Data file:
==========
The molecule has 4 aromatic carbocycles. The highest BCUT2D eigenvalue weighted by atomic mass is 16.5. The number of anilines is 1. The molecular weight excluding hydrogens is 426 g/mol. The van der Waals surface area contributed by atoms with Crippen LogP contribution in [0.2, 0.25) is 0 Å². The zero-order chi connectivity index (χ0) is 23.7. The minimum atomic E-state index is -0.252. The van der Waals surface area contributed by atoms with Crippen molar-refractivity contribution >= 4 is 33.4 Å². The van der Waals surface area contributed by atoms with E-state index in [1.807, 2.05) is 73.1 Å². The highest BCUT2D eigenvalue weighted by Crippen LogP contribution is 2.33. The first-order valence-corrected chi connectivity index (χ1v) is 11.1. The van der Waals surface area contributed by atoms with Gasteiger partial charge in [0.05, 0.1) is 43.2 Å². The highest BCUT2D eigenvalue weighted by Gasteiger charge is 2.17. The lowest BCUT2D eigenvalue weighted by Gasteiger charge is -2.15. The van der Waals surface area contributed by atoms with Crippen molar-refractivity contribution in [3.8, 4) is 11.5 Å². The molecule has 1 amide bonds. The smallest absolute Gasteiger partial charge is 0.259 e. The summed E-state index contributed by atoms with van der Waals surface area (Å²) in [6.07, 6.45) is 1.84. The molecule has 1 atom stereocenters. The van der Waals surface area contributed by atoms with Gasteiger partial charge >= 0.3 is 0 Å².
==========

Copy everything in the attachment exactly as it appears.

The molecule has 4 aromatic carbocycles. The highest BCUT2D eigenvalue weighted by atomic mass is 16.5. The number of anilines is 1. The molecular weight excluding hydrogens is 426 g/mol. The van der Waals surface area contributed by atoms with Crippen LogP contribution in [0.2, 0.25) is 0 Å². The zero-order chi connectivity index (χ0) is 23.7. The minimum atomic E-state index is -0.252. The van der Waals surface area contributed by atoms with Crippen molar-refractivity contribution >= 4 is 33.4 Å². The van der Waals surface area contributed by atoms with E-state index in [1.807, 2.05) is 73.1 Å². The highest BCUT2D eigenvalue weighted by Crippen LogP contribution is 2.33. The first-order valence-corrected chi connectivity index (χ1v) is 11.1. The van der Waals surface area contributed by atoms with Gasteiger partial charge in [0.05, 0.1) is 43.2 Å². The highest BCUT2D eigenvalue weighted by Gasteiger charge is 2.17. The lowest BCUT2D eigenvalue weighted by Gasteiger charge is -2.15. The van der Waals surface area contributed by atoms with Crippen molar-refractivity contribution in [3.8, 4) is 11.5 Å². The molecule has 1 amide bonds. The smallest absolute Gasteiger partial charge is 0.259 e. The summed E-state index contributed by atoms with van der Waals surface area (Å²) in [6.07, 6.45) is 1.84. The molecule has 1 atom stereocenters. The van der Waals surface area contributed by atoms with Gasteiger partial charge >= 0.3 is 0 Å².